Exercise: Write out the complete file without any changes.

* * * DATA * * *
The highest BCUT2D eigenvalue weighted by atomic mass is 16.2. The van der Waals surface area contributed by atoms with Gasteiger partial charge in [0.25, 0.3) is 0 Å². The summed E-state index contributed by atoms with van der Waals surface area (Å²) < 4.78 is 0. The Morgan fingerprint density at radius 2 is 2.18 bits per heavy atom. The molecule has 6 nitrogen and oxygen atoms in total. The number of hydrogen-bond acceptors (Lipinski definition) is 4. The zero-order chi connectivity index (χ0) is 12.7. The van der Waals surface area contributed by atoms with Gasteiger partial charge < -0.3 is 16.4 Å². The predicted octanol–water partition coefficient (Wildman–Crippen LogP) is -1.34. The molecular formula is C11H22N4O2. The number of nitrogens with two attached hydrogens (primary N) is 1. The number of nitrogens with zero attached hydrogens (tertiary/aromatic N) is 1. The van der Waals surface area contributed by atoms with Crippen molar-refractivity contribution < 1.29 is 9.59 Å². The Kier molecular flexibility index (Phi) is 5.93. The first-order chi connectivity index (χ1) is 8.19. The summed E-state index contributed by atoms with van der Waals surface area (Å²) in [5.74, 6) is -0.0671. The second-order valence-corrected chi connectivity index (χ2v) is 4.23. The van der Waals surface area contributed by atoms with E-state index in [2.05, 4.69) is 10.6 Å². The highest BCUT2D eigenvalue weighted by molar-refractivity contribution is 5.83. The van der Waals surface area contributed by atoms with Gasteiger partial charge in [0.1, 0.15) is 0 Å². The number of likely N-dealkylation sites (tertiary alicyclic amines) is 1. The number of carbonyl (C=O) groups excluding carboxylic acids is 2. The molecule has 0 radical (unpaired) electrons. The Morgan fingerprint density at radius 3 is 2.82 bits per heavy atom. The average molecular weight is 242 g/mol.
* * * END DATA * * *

The highest BCUT2D eigenvalue weighted by atomic mass is 16.2. The van der Waals surface area contributed by atoms with Gasteiger partial charge in [0.25, 0.3) is 0 Å². The summed E-state index contributed by atoms with van der Waals surface area (Å²) < 4.78 is 0. The Morgan fingerprint density at radius 2 is 2.18 bits per heavy atom. The molecule has 6 nitrogen and oxygen atoms in total. The number of hydrogen-bond acceptors (Lipinski definition) is 4. The zero-order chi connectivity index (χ0) is 12.7. The van der Waals surface area contributed by atoms with Gasteiger partial charge < -0.3 is 16.4 Å². The predicted octanol–water partition coefficient (Wildman–Crippen LogP) is -1.34. The molecular formula is C11H22N4O2. The number of nitrogens with two attached hydrogens (primary N) is 1. The number of nitrogens with zero attached hydrogens (tertiary/aromatic N) is 1. The van der Waals surface area contributed by atoms with Crippen molar-refractivity contribution < 1.29 is 9.59 Å². The Kier molecular flexibility index (Phi) is 5.93. The first-order chi connectivity index (χ1) is 8.19. The summed E-state index contributed by atoms with van der Waals surface area (Å²) in [5.74, 6) is -0.0671. The second-order valence-corrected chi connectivity index (χ2v) is 4.23. The van der Waals surface area contributed by atoms with E-state index in [2.05, 4.69) is 10.6 Å². The highest BCUT2D eigenvalue weighted by molar-refractivity contribution is 5.83. The van der Waals surface area contributed by atoms with Gasteiger partial charge in [0.1, 0.15) is 0 Å². The number of likely N-dealkylation sites (tertiary alicyclic amines) is 1. The number of carbonyl (C=O) groups excluding carboxylic acids is 2. The molecule has 0 radical (unpaired) electrons. The Morgan fingerprint density at radius 3 is 2.82 bits per heavy atom. The average molecular weight is 242 g/mol.